The State of Iowa seems to be of the opinion that highways exist for the primary purpose of providing employment for construction workers and only incidentally as a means for travelers to get from point A to point B. This is most evidenced in two ways. The first is the constant construction on highways throughout the state where highway workers can be seen walking up and down behind the orange barricades seemingly without goal or purpose. Deadlines for completion are constantly pushed back and when “improvement” projects are actually completed they are built to specifications put forth years ago and entirely inadequate for traffic conditions when they are finished. Consequently new projects are immediately begun to modernize those just completed. Consequently eternal employment is guaranteed to highway workers and eternal frustration to motorists.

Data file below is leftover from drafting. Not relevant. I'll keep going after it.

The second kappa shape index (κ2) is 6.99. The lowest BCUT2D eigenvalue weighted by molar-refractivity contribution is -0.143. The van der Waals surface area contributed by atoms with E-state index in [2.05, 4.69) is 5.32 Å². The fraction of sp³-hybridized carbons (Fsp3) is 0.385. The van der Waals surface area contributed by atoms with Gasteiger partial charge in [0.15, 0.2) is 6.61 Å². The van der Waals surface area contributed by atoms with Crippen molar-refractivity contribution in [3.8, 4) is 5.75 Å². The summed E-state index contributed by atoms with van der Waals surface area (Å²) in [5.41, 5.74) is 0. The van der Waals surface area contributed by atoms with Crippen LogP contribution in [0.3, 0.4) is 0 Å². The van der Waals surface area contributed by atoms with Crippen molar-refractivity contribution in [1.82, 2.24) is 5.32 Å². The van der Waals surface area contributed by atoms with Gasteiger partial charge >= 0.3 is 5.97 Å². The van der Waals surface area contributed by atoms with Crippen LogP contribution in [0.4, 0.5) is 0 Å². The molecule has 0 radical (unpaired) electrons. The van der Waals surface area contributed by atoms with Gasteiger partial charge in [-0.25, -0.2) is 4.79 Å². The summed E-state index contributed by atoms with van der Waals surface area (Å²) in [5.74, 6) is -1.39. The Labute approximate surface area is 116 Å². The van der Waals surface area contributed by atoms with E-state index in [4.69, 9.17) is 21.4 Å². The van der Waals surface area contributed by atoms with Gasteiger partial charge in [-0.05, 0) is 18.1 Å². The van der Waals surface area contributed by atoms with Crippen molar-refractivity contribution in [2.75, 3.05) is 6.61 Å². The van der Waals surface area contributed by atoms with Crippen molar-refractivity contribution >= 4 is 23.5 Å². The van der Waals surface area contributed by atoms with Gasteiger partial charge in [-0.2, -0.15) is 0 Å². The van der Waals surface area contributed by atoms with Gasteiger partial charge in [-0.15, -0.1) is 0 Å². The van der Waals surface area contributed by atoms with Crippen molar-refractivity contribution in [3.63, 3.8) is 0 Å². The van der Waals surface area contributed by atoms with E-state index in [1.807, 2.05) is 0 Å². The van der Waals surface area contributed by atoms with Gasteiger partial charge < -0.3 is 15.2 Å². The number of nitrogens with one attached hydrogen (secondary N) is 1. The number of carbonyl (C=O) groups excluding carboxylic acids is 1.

The second indication is the complete misuse or absence of road signs. The philosophy here seems to be that if you don’t know how to get to your destination you don’t deserve to go. Road signs in Iowa tend to be missing, misleading or wrong. My first indication of this was when traveling to Des Moines from Peoria, Il. In no hurry and wanting to enjoy a leisurely scenic drive across Iowa I was traveling on US highway 6 rather than the taking the express route Interstate 80. As I approached Iowa City, a forest of the familiar orange cones rose up and made driving through this busy college town a test of courage and determination. As I neared the western edge of the city a sign appeared “Detour US 6” with an arrow pointing to a two lane highway headed north. I dutifully followed the sign and went off into the dusk expecting to be eventually guided back to route 6 by further signs. No such luck. An hour later, far into northern Iowa I realized I was on my own and that there would be no further help from the Iowa Department of Transportation. I eventually found my way to Des Moines by dead reckoning arriving two hours later than planned. Now, having moved to Iowa and lived here for sixteen years I realize that this is simply business as usual for the Iowa DOT. You may or may not get a sign at a junction indicating to what destination the crossroad leads. And if you do, the odds are very good that the information may be incorrect. Yet I lived so long in the civilized world where the realization is that in the maze of highways crossing and crisscrossing this country travelers need indications of where highways lead that my expectations frequently exceed what Iowa is prepared to offer. Just last weekend attempting to find a county park in Warren county I turned right at a sign indicating the park was 4 miles to the south. Forty minutes later I had not encountered another sign or a park. Just another frustration accepted as normal by native Iowans. Myself, I can’t say I will ever get used to it.